SPLTRAK Abstract Submission
Ajinomoto Award for Young Investigators: Solitary Chemosensory Cells Function As A Double-Edged Sword: Protective Sentinels Against Pathogens But Also Initiators Of Inflammation And Disease.
Marco Tizzano
Monell Chemical Senses Center, , ,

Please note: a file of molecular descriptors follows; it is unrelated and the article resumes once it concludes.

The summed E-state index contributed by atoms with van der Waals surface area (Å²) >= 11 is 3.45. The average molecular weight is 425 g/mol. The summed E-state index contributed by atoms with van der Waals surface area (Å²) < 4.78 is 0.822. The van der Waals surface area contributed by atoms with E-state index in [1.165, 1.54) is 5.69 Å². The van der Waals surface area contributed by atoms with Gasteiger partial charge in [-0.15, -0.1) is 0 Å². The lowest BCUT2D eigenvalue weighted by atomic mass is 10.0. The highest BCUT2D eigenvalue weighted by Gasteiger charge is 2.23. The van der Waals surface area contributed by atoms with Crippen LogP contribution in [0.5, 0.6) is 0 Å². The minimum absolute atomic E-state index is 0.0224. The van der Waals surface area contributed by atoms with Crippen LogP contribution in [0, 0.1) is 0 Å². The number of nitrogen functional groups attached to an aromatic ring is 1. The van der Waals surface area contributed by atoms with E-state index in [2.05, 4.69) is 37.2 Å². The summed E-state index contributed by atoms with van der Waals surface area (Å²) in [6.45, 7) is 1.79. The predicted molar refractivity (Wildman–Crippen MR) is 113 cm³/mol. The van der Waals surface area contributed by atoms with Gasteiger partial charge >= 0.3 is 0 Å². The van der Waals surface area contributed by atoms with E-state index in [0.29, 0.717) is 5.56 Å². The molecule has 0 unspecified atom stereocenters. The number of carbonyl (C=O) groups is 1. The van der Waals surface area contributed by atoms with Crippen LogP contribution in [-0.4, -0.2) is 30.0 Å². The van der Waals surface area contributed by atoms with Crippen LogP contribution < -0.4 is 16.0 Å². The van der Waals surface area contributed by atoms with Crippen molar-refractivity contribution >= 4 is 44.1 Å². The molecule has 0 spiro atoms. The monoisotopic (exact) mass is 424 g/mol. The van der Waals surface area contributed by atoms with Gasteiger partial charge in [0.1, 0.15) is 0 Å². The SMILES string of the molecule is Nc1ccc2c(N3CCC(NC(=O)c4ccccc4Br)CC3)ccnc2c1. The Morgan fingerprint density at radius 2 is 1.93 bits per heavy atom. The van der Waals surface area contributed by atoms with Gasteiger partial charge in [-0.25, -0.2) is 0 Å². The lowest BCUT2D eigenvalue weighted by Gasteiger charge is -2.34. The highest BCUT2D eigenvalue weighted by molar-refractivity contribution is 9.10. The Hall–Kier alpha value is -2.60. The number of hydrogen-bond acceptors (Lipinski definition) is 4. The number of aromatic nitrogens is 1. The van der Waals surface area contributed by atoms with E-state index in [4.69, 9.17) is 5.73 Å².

For a hundred years, researchers have known there is a population of epithelial cells with a tear/blob shape and a top brush of microvilli, named tuft, brush or solitary chemosensory cells (SCCs) depending on the mucosa that harbors them. What has been discovered in the last two-three decades is that these SCC-like cells display chemosensory capabilities and they harbor the same chemical-sensing taste receptors/downstream signaling pathway as do the tongue taste buds. SCCs are stationed in the lining mucosa of many body structures and organs including the nasal passages, intestines, lungs, pancreas, gallbladder, urethra, and more. A wave of recent research has revealed that SCCs serve as sentinels along the body's invasion routes, sensing pathogens and chemicals that are either inhaled or that attempt to infiltrate in other ways. Although not part of the immune or nervous system, SCCs interact with these systems to help coordinate protective responses against the xenobiotic invasion. But SCCs can also betray us; they are implicated in airway inflammatory conditions such as asthma and rhino-sinusitis or in other diseases such as cancer, flu and allergies. Research in my lab attempts to shed some of the mysteries of SCCs: (1) what pathogen molecules and allergens SCCs recognize, (2) which receptors and downstream mechanisms they deploy to sense pathogens, (3) what is the interaction of SCCs and the innate immune system, and (4) how do SCCs contribute to certain respiratory and oral diseases, and (5) how can SCCs be harnessed to become a major target of medical treatments. Our work is now hinting that SCCs in the respiratory system drive conditions such as allergies, asthma, and sinus inflammation. Our data show that whereas acute exposure to bacterial quorum sensing molecules stimulates the immune system upon activation of the SCCs, repeated long-term activation of the SCC pathway leads to chronic airway inflammation. Moreover, in the oral cavity, SCCs interact with the gingival microbiota and have a leading role in periodontitis, perhaps by releasing the same immune-stimulating molecules that trigger defenses against pathogens. In summary, stimulating SCCs can reduce bacterial invasions but, in contrast, blocking or stimulating with benign triggers these cells can help ease asthma, allergy symptoms, and periodontitis. Our research provides foundational basic science and explores how to translate this into novel approaches to promote health and treat mucosal inflammatory conditions.